West African Textiles: Mali-Bògòlanfini

West African Textiles: Mali-Bògòlanfini

West African Textiles: Mali-Bògòlanfini

This lesson is West African Textiles and the Bògòlanfini cloth of Mali. It is the second of a 5-part series on West African textiles, which will be taught by Mina Dia-Stevens. We will teach you about the great “Bògòlanfini” cloth of Mali. From interiors to apparel, creatives from around the world know and love the great Bògòlanfini “mud cloth” textile of Mali. Beginning with the handmade Malian cotton fabric and traditionally dyed with fermented mud, Bogolan is a cherished national symbol and represents the identity of Malian culture.
Be sure to view our other lessons on the West African Textiles of Burkina Faso, Senegal, Côte D’Ivoire and Ghana.

Module Description
1 Review – What is an African Textile?
2 Journey to West Africa – Welcome to Mali
3 Introducing the Bogolanfini Cloth
4 Creating the Bogolanfini Cloth
5 The Final Product
6 The Creative Pioneer of Bogolanfini Cloth
7 My Collection of Bogolanfini textiles
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Module 1 Review – What is an African Textile?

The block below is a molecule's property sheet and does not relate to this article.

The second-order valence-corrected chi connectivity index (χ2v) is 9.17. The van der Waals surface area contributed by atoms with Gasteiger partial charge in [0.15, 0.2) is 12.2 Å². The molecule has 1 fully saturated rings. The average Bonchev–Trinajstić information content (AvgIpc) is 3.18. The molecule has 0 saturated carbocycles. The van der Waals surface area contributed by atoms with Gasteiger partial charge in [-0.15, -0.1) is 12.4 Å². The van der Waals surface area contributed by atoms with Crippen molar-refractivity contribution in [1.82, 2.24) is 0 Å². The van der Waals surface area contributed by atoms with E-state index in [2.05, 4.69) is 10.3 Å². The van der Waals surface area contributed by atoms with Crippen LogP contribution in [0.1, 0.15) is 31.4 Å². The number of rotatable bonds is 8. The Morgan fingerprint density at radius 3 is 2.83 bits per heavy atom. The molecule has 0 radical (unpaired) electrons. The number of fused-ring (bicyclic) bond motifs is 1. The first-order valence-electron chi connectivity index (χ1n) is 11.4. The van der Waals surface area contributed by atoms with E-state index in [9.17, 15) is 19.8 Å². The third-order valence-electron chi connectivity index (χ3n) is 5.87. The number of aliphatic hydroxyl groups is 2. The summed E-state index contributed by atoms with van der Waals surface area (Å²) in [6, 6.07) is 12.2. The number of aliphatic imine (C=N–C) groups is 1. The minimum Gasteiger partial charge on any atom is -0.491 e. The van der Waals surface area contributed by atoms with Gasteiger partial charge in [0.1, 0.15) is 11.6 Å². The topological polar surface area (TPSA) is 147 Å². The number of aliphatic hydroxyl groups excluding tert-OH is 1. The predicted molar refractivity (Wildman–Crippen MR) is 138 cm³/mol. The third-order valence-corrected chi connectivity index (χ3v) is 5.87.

Let’s do a quick review…

What are African Textiles? Each textile distinctly comes from a specific African country. Many are hundreds of years old and have been handed down from generation to generation and are only native to very distinct African cultures. All African textiles encompass yarns, threads, or local, seasonal, or traditional materials that are native to specific African countries. African handmade cloth-making must be preserved. Traditional cloth is considered essential for century-long traditions and ceremonies in general. Those traditional methods of production and process are still maintained and celebrated today!


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